For both von Balthasar and Rahner, the contingent reality of human existence is key to understanding the mystery of God's revelation. However, the starting point for understanding contingency in von Balthasar and Rahner is different. Rahner stands in the philosophical tradition derived from the Belgian Jesuit Joseph Marechal's and Martin Heidegger's interpretations of Kant's philosophy that attempt to reconcile Thomistic metaphysics with German idealism. (7) What was known as the "Kantian problematic": Kant's understanding of the Transcendental Ideal as the principle of completeness that brings unity to conceptual knowledge but cannot be known itself, (8) a thesis rendering all theoretical knowledge of God dubious, as well as Hegel's attempt to overcome Kant's extreme "subjectivization," formed the epistemological horizon of Rahner's philosophical training.

As a student at the Jesuit seminary in Pullach near Munich, von Balthasar encountered his fellow Jesuit Erich Przywara, a philosopher of religion and theologian from Munich. His encounter with Przywara's formulation of the analogia entis (analogy of being) left an indelible mark on von Balthasar's thought. (9)

For Przywara, finite reality is characterized by a "real distinction," "polarity," or tension between esse (existence) and essentia (essence), unlike God, whose essentia (essence) is esse (existence) as actus purus (pure act). (10) Finite reality receives its esse from God, and insofar as it "is" (esse) it is essentia. Formulated within the analogia entis, this polarity in finite reality reveals both similarity and dissimilarity in finite reality's relationship to God. (11) On the one hand, the finite in its esse is a reflection--albeit, an imperfect reflection--of the Creator from whom it receives its (imperfect) identity. On the other hand, finite reality, as composite being, is always unsatisfied and seeks transcendence toward its Creator. This constant tension in human existence then, is such that in Przywara's formulation of the analogia entis the dissimilarity between creature and Creator is much greater than the similarity. (12)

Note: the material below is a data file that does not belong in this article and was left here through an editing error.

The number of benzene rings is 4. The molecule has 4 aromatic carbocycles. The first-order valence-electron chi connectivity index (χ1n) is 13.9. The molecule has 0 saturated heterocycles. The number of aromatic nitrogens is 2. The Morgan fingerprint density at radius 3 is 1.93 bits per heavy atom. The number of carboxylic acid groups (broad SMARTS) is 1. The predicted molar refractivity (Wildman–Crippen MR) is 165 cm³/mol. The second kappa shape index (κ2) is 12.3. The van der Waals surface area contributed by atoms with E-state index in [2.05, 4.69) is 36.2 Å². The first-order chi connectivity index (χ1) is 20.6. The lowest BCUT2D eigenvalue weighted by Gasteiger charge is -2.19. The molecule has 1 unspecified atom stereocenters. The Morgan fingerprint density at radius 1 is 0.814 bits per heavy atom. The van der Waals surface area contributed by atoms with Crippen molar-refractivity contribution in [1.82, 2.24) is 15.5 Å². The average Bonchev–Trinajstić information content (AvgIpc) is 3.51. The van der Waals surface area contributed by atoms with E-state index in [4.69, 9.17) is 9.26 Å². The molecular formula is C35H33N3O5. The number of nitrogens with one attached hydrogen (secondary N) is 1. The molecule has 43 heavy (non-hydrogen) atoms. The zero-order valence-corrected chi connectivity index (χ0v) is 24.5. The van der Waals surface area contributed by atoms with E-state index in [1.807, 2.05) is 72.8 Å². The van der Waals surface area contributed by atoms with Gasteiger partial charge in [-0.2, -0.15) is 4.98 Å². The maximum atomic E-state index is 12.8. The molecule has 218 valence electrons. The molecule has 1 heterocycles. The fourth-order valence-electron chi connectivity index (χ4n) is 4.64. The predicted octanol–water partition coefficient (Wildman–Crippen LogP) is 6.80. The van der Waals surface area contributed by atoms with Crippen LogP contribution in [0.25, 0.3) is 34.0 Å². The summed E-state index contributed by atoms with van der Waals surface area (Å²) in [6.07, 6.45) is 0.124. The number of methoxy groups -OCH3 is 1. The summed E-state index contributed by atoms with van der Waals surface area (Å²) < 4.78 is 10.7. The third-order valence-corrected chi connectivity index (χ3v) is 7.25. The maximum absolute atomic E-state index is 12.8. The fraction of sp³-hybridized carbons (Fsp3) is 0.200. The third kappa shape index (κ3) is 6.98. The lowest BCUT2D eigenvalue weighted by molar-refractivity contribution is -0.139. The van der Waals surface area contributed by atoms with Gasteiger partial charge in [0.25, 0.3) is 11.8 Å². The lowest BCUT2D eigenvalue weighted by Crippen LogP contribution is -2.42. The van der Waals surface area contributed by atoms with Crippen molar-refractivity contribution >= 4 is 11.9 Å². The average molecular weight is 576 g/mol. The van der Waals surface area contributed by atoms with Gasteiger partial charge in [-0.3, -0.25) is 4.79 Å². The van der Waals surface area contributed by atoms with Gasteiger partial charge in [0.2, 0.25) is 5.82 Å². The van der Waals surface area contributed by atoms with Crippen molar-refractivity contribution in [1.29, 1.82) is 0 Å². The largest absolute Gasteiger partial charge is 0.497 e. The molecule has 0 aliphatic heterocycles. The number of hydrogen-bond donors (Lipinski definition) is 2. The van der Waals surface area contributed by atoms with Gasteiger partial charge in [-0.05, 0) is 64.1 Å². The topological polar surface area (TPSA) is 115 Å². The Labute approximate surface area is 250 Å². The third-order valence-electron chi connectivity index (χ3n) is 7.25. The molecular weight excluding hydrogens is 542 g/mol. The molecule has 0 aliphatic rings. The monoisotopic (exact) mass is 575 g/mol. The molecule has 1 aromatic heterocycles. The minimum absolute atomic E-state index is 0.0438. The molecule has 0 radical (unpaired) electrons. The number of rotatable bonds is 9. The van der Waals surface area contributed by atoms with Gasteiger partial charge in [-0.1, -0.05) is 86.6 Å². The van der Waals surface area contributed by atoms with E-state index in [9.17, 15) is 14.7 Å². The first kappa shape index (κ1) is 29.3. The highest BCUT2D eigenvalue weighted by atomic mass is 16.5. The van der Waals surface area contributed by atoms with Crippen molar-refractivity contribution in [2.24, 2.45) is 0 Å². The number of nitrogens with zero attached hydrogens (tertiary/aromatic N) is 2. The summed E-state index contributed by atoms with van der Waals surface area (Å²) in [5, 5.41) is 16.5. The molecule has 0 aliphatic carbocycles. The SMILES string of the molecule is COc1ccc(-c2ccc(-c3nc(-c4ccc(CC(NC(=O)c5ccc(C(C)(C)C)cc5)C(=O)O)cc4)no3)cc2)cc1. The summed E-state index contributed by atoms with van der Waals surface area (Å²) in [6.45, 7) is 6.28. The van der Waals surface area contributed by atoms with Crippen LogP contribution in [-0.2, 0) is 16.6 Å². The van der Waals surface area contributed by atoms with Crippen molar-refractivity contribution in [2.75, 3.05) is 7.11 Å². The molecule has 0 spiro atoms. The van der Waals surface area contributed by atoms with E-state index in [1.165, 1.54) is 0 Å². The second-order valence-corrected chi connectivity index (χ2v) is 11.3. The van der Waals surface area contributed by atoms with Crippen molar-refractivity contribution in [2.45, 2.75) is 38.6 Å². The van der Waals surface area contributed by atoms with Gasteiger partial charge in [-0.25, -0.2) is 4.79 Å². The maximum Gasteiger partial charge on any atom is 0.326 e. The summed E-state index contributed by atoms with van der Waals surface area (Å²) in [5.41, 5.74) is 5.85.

The notion of being as dynamic difference, tension, or polarity is found in different aspects of von Balthasar's work; two are germane to this paper. (13) First, von Balthasar conceives of a "trinitarian analogia entis" in which the otherness between the Persons in the triune God, and in particular the difference between the person of the Son and the person of the Father, plays itself out in the abandonment or "letting-go" of the Son by the Father on the cross. (14) This difference-in-unity within the trinitarian relations is, for von Balthasar, the foundation for the "real distinction" in creation. It is, moreover, the foundation from which he begins to explore the Church in relation to Christ. Second, Przywara's notion of being as "polarity" resonates and intensifies von Balthasar's use of Goethe's understanding of form as the exterior expression of being. For Goethe, concrete form in its appearance is both the veiling and the unveiling of the interiority of being that comes to expression in all finite reality. In human beings interiority comes from the freedom to create the expression. Yet, human beings also are "expressed forms" or images of the "incarnate Word." In creation then, and particularly in the form of human existence, a polarity exists between freedom of expression and the expressed form that is both the real presence of the depths of the mystery of being and a real pointing beyond these depths. In other words, there is an indissoluble union between the interiority and exteriority in the appearance of the form, such that neither the form nor the content of the expression need be removed from each other. (15) This polarity between expression and form constitutes the philosophical backbone of von Balthasar's theological aesthetics.

For von Balthasar, theology ought to begin by focusing its attention on "beauty." While theology is always in pursuit of "truth" as it attempts to comprehend God's self-disclosure to the world and the "good" as it attempts to discern how this disclosure may be embodied, it also must attend to the encounter between God and creation. This being the case, "aesthetics" is first and foremost a theory of perception, a process of "seeing the form" of God's revelation in creation (GL I, 125). Since our knowledge is mediated through sensation, beauty first is disclosed as a form. But since our knowledge is not limited to sensation, there is an inner reality of the being of form that lies "veiled" in the outer, sensible appearance of the form--a deeper reality not immediately given in sensible appearances. Although this deeper, inner reality of the being of form does not immediately disclose itself, it does manifest itself in and through the outer appearance. Von Balthasar puts it this way: